How To Avoid Academic Snobbery

Some people believe a popular myth that education is the great equalizer – it’s supposed to level the playing field. Once you have it, doors should open, new adventures and opportunities come your way.

Yes, education is a wonderful tool to help you expand your views of the world, seek new ideas, and understand the power of knowledge.

I read an article (Academia’s 1 Percent) about the challenge of doctoral graduates in finding full-time academic jobs. According to the article hiring depends on your Alma mater: Alums from Harvard and elite universities seem to get many of the tenure-track jobs.

Chopped Liver

This group of alums are also recruited by non-ivy league schools as a resource to build a school’s reputation. Translation: The rest of us are considered chopped liver by hiring committees.

We’re left to navigate the murky waters of the hiring process, swimming as fast as we can to find a lifesaver in the water. At least, sometimes that’s what it feels like.

While the academic job market is tight, we are using our creativity to explore our education as an alternative tool for growth. We are not graduates of the ivy leagues. We are real people who work in the real world.

Snobbery: An Academic Sin

Have you heard about the Seven Deadly Sins of the Academy? Snobbery is #3 – it’s pretty high up there on a short list…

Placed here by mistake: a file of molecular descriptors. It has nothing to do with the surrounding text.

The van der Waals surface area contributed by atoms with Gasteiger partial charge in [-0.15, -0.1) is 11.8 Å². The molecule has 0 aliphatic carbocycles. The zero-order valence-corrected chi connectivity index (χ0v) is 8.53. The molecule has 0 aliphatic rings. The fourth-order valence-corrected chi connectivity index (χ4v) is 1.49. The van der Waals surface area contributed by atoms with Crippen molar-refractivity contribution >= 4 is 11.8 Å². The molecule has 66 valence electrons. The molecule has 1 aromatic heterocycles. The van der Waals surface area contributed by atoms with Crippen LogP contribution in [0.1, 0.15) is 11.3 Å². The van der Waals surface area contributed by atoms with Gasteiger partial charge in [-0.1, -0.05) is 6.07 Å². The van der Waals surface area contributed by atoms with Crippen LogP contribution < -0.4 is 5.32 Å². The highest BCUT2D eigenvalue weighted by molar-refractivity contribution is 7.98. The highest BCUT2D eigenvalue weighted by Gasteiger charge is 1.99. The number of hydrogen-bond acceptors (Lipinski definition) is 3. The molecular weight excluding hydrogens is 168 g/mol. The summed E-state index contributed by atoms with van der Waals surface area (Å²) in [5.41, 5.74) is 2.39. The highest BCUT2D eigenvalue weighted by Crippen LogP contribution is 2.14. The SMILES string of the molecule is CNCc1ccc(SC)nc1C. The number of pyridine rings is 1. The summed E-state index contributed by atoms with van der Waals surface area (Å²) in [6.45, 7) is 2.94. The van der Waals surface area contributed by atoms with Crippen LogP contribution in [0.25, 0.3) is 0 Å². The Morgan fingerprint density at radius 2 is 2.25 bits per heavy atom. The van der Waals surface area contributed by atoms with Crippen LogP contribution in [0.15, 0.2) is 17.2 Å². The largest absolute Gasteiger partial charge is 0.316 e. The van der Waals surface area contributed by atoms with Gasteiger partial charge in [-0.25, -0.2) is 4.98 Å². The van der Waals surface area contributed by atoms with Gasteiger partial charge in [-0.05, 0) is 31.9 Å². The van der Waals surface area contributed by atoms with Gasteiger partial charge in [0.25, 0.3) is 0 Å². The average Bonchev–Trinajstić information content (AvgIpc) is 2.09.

Institutional bias or academic snobbery, is a key driver in deciding who is hired or not. Unfortunately, academia thrives on snobbery – read all about it: Snobbery in the academy is alive and well and doing harm.

Cast a Wide Net

But the world of academia is changing. Academic careers are no longer limited to teaching. Post doctoral folks and forward-thinking academics are casting a wide net to find alternative career choices.

Dr. Patti and I are realists. We believe that education should be shared, not kept in a bottle or stuffed in a dark corner to collect dust.

Since we earned our doctorates, we feel a strong obligation to give back, to write, teach, research, and help others. We understand that a doctorate (PhD, DBA) has given us a special set of skills which are a valuable asset in today’s job market.

New Knowledge and Ideas

While we may include teaching in our bag of career choices, it’s not # 1 on our radar. We can be:

  • Academic administrators
  • Student advisors/mentors
  • Committee and board members
  • Independent researchers
  • Consultants (create webinars, offer academic writing services)
  • Presenters at conferences, workshops, and academic residencie
  • Authors

Our goal is to monetize our skills outside of academia.

We will collaborate with people in the physical and social sciences, nurses, psychologists, MBAs, undergraduate and graduate students. Each of us can learn and grow through the power of new knowledge and ideas.

Snobbery is not our option.

Ah, beware of snobbery; it is the unwelcome recognition of one’s own past failings.
~~~ Cary Grant~~~

Dr. Bessie

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Author: Dr. Bessie DiDomenica

Food Policy Researcher • Public Policy Wonk • Sustainability Advocate • Academic Writer • Public Speaker • Teacher • Social Entrepreneur • Associate Editor

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